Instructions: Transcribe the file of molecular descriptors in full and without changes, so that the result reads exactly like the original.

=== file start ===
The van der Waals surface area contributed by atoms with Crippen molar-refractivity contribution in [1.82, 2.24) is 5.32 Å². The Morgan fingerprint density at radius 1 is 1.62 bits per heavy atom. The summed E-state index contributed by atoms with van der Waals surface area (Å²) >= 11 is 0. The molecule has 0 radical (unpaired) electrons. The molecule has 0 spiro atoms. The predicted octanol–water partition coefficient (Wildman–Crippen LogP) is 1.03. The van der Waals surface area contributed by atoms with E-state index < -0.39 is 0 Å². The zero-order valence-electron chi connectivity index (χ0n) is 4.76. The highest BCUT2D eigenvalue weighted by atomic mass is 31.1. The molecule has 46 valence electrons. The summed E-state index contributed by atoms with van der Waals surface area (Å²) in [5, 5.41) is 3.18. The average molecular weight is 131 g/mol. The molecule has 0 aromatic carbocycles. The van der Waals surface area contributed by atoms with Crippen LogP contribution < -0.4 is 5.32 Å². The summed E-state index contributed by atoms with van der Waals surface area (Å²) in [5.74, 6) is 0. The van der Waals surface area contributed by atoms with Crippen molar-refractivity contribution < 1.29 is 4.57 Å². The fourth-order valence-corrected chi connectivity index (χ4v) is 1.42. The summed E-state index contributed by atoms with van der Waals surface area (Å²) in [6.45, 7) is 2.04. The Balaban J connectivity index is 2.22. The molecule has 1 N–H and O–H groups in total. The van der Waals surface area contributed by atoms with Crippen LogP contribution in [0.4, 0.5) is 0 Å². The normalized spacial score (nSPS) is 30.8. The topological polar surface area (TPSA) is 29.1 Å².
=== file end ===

The van der Waals surface area contributed by atoms with Crippen molar-refractivity contribution in [1.82, 2.24) is 5.32 Å². The Morgan fingerprint density at radius 1 is 1.62 bits per heavy atom. The summed E-state index contributed by atoms with van der Waals surface area (Å²) >= 11 is 0. The molecule has 0 radical (unpaired) electrons. The molecule has 0 spiro atoms. The predicted octanol–water partition coefficient (Wildman–Crippen LogP) is 1.03. The van der Waals surface area contributed by atoms with E-state index < -0.39 is 0 Å². The zero-order valence-electron chi connectivity index (χ0n) is 4.76. The highest BCUT2D eigenvalue weighted by atomic mass is 31.1. The molecule has 46 valence electrons. The summed E-state index contributed by atoms with van der Waals surface area (Å²) in [5, 5.41) is 3.18. The average molecular weight is 131 g/mol. The molecule has 0 aromatic carbocycles. The van der Waals surface area contributed by atoms with Crippen LogP contribution < -0.4 is 5.32 Å². The summed E-state index contributed by atoms with van der Waals surface area (Å²) in [5.74, 6) is 0. The van der Waals surface area contributed by atoms with Crippen molar-refractivity contribution < 1.29 is 4.57 Å². The fourth-order valence-corrected chi connectivity index (χ4v) is 1.42. The summed E-state index contributed by atoms with van der Waals surface area (Å²) in [6.45, 7) is 2.04. The Balaban J connectivity index is 2.22. The molecule has 1 N–H and O–H groups in total. The van der Waals surface area contributed by atoms with Crippen LogP contribution in [0.4, 0.5) is 0 Å². The normalized spacial score (nSPS) is 30.8. The topological polar surface area (TPSA) is 29.1 Å².